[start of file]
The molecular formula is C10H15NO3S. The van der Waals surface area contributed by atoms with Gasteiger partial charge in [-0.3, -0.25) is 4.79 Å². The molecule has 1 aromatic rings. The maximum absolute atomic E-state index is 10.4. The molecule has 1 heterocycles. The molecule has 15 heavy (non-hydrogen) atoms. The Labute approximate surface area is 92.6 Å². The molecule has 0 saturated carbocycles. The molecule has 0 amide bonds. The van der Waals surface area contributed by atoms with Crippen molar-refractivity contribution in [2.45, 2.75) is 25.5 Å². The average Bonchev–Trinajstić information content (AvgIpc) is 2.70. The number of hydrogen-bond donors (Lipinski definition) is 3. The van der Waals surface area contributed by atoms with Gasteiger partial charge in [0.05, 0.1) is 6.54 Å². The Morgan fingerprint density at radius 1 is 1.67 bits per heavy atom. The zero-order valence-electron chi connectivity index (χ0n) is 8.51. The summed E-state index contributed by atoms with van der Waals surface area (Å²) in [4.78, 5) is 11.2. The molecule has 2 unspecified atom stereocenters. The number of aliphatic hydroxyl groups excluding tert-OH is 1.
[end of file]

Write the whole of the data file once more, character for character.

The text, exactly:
The molecular formula is C10H15NO3S. The van der Waals surface area contributed by atoms with Gasteiger partial charge in [-0.3, -0.25) is 4.79 Å². The molecule has 1 aromatic rings. The maximum absolute atomic E-state index is 10.4. The molecule has 1 heterocycles. The molecule has 15 heavy (non-hydrogen) atoms. The Labute approximate surface area is 92.6 Å². The molecule has 0 saturated carbocycles. The molecule has 0 amide bonds. The van der Waals surface area contributed by atoms with Crippen molar-refractivity contribution in [2.45, 2.75) is 25.5 Å². The average Bonchev–Trinajstić information content (AvgIpc) is 2.70. The number of hydrogen-bond donors (Lipinski definition) is 3. The van der Waals surface area contributed by atoms with Gasteiger partial charge in [0.05, 0.1) is 6.54 Å². The Morgan fingerprint density at radius 1 is 1.67 bits per heavy atom. The zero-order valence-electron chi connectivity index (χ0n) is 8.51. The summed E-state index contributed by atoms with van der Waals surface area (Å²) in [4.78, 5) is 11.2. The molecule has 2 unspecified atom stereocenters. The number of aliphatic hydroxyl groups excluding tert-OH is 1.